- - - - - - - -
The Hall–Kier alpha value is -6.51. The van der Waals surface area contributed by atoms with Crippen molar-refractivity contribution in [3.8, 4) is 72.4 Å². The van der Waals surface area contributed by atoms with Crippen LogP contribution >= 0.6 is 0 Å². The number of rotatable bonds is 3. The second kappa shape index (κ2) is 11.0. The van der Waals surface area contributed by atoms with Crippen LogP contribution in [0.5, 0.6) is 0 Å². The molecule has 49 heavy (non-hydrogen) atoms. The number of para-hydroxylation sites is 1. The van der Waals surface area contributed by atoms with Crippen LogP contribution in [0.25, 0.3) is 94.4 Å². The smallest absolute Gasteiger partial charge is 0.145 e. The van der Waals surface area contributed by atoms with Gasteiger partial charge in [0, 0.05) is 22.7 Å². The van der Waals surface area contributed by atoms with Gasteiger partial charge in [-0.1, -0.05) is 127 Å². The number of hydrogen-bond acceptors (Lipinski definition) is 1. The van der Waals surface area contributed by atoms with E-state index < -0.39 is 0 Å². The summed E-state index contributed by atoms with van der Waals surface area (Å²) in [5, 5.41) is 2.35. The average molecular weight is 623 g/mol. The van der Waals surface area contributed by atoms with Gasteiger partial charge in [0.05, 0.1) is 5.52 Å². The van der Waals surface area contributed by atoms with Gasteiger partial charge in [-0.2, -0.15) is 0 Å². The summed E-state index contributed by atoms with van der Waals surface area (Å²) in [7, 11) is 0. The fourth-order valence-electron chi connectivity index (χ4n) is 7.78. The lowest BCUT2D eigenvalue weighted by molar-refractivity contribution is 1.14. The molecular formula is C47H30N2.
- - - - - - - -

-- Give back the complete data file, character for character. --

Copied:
The Hall–Kier alpha value is -6.51. The van der Waals surface area contributed by atoms with Crippen molar-refractivity contribution in [3.8, 4) is 72.4 Å². The van der Waals surface area contributed by atoms with Crippen LogP contribution >= 0.6 is 0 Å². The number of rotatable bonds is 3. The second kappa shape index (κ2) is 11.0. The van der Waals surface area contributed by atoms with Crippen LogP contribution in [0.5, 0.6) is 0 Å². The molecule has 49 heavy (non-hydrogen) atoms. The number of para-hydroxylation sites is 1. The van der Waals surface area contributed by atoms with Crippen LogP contribution in [0.25, 0.3) is 94.4 Å². The smallest absolute Gasteiger partial charge is 0.145 e. The van der Waals surface area contributed by atoms with Gasteiger partial charge in [0, 0.05) is 22.7 Å². The van der Waals surface area contributed by atoms with Gasteiger partial charge in [-0.1, -0.05) is 127 Å². The number of hydrogen-bond acceptors (Lipinski definition) is 1. The van der Waals surface area contributed by atoms with E-state index < -0.39 is 0 Å². The summed E-state index contributed by atoms with van der Waals surface area (Å²) in [5, 5.41) is 2.35. The average molecular weight is 623 g/mol. The van der Waals surface area contributed by atoms with Gasteiger partial charge in [0.05, 0.1) is 5.52 Å². The van der Waals surface area contributed by atoms with Gasteiger partial charge in [-0.2, -0.15) is 0 Å². The summed E-state index contributed by atoms with van der Waals surface area (Å²) in [7, 11) is 0. The fourth-order valence-electron chi connectivity index (χ4n) is 7.78. The lowest BCUT2D eigenvalue weighted by molar-refractivity contribution is 1.14. The molecular formula is C47H30N2.